And there is good reason for targeting expats when it comes to mental health support. US insurance giant Aetna reported in 2017 that mental health issues had been on the rise among expat communities across the globe. Depression and anxiety ranked as the first and second most prominent issues respectively between 2014 and 2016 among Aetna members. 

So, can expats in China easily access mental health support? According to Qin, it largely depends on their financial situation. 

“If they do have the means, they can go to some of the big international hospitals. However, without those resources, it can be difficult because it’s simply expensive. They then end up not knowing what to do.” 

Qin recalls dealing with several incidents of mental health emergencies among expats in Beijing, one of which involved a foreign embassy reaching out to CandleX regarding one of its country's citizens.

“I think some expats are at higher risk. They may move abroad as a way to cope with their problems. They hope that moving will make their problems go away and things will be different. They arrive and realize that actually, things are still the same. And then, the depression kicks in.”

Against this backdrop, CandleX’s pscho-social support can be a lifeline for many expats in China facing mental health problems. 

How COVID-19 has affected the work of CandleX

Across the globe, the COVID-19 pandemic has brought mental health under the spotlight. Lockdowns have led many people to spend excessive amounts of time in isolation, while economic hardship and job losses have added an extra level of stress. 

Like in many industries, a lot of CandleX’s work has moved online as a result of the pandemic. However, Qin says that in terms of the numbers of people making use of the CandleX support group, the pandemic period saw a drop before returning to normal levels.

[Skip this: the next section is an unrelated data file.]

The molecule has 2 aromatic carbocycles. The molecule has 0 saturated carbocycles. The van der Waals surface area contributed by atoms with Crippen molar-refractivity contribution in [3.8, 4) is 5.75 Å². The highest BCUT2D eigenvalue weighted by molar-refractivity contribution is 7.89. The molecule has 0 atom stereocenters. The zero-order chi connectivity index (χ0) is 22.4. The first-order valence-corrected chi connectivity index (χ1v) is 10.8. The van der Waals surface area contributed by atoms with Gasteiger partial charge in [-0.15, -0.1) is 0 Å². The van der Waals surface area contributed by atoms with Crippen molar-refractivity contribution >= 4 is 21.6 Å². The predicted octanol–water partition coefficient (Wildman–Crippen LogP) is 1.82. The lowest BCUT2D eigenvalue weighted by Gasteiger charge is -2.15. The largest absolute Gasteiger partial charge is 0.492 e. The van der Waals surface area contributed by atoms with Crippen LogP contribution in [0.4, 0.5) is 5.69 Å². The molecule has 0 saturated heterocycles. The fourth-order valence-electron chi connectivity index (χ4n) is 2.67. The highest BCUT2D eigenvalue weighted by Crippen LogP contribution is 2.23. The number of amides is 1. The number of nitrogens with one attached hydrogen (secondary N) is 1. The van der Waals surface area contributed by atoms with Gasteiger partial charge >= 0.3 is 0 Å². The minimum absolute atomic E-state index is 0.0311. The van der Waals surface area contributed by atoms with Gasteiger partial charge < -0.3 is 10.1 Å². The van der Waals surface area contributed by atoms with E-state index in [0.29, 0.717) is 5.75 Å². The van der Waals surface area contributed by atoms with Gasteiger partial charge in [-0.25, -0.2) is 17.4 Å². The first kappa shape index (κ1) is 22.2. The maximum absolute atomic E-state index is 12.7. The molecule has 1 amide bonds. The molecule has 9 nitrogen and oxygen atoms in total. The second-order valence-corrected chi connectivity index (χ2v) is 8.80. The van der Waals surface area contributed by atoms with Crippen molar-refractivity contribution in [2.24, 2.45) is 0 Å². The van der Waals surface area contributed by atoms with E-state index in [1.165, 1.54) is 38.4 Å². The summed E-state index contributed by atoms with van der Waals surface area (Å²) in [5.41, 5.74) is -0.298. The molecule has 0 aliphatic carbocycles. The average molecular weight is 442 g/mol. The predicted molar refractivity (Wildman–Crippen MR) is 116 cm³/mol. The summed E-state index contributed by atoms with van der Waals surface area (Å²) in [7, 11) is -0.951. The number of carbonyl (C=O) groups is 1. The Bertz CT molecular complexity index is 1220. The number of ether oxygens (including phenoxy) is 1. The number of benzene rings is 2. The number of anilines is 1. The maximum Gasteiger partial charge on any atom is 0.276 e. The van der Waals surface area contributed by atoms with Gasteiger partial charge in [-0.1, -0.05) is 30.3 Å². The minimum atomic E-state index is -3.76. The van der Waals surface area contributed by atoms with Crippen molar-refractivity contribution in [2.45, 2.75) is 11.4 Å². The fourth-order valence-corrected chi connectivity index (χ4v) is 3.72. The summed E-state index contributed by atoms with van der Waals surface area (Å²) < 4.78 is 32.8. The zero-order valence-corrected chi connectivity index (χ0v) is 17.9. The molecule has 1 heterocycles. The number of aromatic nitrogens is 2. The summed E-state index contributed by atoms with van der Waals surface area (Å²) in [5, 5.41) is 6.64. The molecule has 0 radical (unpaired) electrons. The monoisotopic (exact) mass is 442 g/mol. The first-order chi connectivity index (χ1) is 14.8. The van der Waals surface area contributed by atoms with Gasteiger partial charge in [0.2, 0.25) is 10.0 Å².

“I was surprised by this. Part of the reason may have been because some people we would usually deal with were stuck outside of China. When those people came back, the number did start to increase.”

She says the biggest change she’s seen as a result of COVID-19 is that talking about mental health has become normalized. 

“COVID definitely gives people a pass to talk about mental health.”

The future of mental health support in China

Mental health issues which were once neglected in the Middle Kingdom are now being taken more seriously for good reason.

China Daily reported that an estimated 90 million people in China suffer from depression, with around 90% not getting any effective treatment. Other research furthermore suggests that mental disorders have generally become more common across China in the last 30 years. 

China’s resources for dealing with mental health have not always been at the same level as other countries. A 2017 WHO report showed there were 1.7 psychiatrists per 100,000 people compared with 12 per 100,000 in the United States. 

Qin points out that in the past, mental health support has largely been focused on specific groups such as ‘left-behind children.’ However, many now recognize the need to make support more widely available. 

One issue which Qin says has helped bring mental health into the spotlight on a national scale is that of ‘996’ work culture. The term refers to jobs in which employees are required to work six days per week from 9am until 9pm. 

Many questioned the phenomenon earlier this year following the death of an employee at ecommerce group Pinduoduo. The employee in question had reportedly been working a lot of overtime prior to her death. 

READ MORE: Death of Tech Worker Renews Concerns Over ‘996’ Work Culture

“With the 996-work culture, more and more people are starting to recognize that actually, mental health can affect a whole number of people. The government has known this for a very long time.” 

The government is indeed devising policies designed to deal more effectively with mental health challenges in China. The country’s National Health Commission plans to introduce screening for vulnerable groups and require medical institutions as well as universities, high school and colleges to re-evaluate mental health policies. 

The government furthermore plans to set up mental health outpatient services in 40% of the general hospitals at grade two and above in pilot areas by the end of 2021, a move catalysed by the pandemic. 

Qin says that along with the rest of her counsellors’ group, she will take a careful look at the new policies. 

Whether said policies will be effectively implemented remains to be seen. However, what is clear is that mental health is now very much taken seriously across the Middle Kingdom. 

And there’s no doubt that alongside clinical services, CandleX will continue to provide psycho-social support for anyone who needs it. 

READ MORE: China's Long March to Addressing Mental Health Issues

This interview has been edited for clarity and brevity.

If you want to find out more about CandleX, search for the WeChat ID (candlex2015) and follow the official WeChat account.

[All images via Xiaojie Qin/CandleX]